Remembering a hero

Today, December 8, is one of those few days on the calendar where just hearing the date brings back sad reflections. It was on this day twenty eight years ago when John Lennon was shot and killed in New York City. His death shocked and saddened the entire city and people around the world.

Manhattan was like an adopted home to Lennon, a place where he, like so many artists, thrived. Step inside one of his favorite hangouts, the Ear Inn on Spring Street in SoHo, and you’ll see yet another example of why he found this great city so inspirational.

ear-inn-1

Lennon is one of my heroes. As a musician and a writer, I have always marveled at the intense passion that flowed from his creations. So on this sad day, lift a glass with me to this incredible songwriter and artist. Love is all we need!

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by Dave McBride

Published in: on December 8, 2008 at 4:46 pm  Leave a Comment  
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Whiskey or Whisky?

WC Fields with Mae West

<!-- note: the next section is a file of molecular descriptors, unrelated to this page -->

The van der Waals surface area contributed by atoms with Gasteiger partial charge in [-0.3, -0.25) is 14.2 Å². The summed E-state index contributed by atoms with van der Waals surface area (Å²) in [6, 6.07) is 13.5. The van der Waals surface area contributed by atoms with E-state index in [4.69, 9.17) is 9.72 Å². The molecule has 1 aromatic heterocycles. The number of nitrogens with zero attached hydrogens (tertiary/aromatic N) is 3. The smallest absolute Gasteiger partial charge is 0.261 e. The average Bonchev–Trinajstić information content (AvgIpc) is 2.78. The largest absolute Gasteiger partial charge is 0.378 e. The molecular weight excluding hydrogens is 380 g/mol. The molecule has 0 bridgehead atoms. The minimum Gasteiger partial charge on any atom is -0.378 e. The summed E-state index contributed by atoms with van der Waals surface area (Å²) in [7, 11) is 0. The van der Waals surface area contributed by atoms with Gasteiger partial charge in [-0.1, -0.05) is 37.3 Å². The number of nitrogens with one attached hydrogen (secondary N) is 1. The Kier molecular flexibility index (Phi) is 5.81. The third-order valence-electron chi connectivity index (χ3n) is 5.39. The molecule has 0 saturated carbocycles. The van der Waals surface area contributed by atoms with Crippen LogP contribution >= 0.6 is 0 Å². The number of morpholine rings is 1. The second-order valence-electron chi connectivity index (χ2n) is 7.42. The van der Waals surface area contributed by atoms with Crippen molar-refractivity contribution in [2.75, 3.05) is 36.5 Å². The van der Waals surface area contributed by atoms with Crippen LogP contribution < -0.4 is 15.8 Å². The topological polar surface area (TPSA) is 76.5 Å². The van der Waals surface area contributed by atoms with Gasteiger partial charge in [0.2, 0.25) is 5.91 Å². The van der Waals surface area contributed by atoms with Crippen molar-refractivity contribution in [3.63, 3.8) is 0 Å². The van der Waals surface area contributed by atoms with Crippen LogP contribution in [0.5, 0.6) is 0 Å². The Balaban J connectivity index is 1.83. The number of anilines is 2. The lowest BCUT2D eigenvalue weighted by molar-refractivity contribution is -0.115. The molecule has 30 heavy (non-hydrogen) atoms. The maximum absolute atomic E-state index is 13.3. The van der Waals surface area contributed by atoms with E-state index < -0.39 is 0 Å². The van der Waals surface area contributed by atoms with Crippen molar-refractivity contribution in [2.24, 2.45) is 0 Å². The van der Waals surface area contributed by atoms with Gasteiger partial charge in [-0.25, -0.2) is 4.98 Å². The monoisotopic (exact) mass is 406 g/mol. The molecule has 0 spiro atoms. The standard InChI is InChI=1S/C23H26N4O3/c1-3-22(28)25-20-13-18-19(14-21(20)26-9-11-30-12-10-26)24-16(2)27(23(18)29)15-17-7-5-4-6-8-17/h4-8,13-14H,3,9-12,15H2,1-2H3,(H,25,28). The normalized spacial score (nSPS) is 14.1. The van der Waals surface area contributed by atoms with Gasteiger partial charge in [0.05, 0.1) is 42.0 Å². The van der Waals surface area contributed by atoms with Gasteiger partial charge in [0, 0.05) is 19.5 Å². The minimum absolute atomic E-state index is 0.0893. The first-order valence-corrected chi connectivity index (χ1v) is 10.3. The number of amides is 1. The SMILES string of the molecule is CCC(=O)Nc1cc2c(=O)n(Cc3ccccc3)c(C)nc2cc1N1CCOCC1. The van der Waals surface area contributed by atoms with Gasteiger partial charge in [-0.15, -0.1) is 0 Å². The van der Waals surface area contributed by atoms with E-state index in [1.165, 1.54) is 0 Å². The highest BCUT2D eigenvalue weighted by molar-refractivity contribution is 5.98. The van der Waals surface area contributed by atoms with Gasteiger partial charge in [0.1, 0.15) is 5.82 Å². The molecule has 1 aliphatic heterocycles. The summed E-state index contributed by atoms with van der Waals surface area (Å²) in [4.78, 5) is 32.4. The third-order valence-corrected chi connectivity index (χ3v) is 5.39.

WC Fields with Mae West

“Always carry a flagon of whiskey in case of snakebite and furthermore always carry a small snake.”

–W. C. Fields (1880-1946)

  ———-

I wonder if W.C. Fields enjoyed Scotch, Canadian, American or Irish whiskey?

By simply observing the spelling of whiskey in his quote, we can quite possibly surmise that Mr. Fields enjoyed an American or Irish beverage; if he preferred the Scotch or Canadian version, the correct spelling would be whisky.

The words whiskey and whisky are derived from the Gaelic words meaning “water of life”:  uisce beatha in Ireland and uisge beatha in Scotland, both pronounced something like whishkeyba.

There’s a much storied and debated history regarding the usage of whiskey versus whisky. Until the late 1800s, all whisky was spelled without the “e.” At that time, Scottish whisky suffered a loss of reputation because it was made using a cheaper production method, so the Irish and American distilleries added the “e” as a mark of distinction.

Whiskey is still used today for spirits distilled in Ireland and America, and whisky is used for those distilled in Scotland, Wales, Canada, and Japan.

Curiously, the U.S. Bureau of Alcohol, Tobacco and Firearms specifies whisky as the official U.S. spelling but allows the use of whiskey in deference to history and tradition.

Further reading on the subject is available here, here and here.

— Posted by Kathleen Connally who was delighted to learn that in Latin-American countries, photographers use the word “whiskey” instead of “cheese” as a way to get their subjects to smile.

— Photograph courtesy of Dr. Macro

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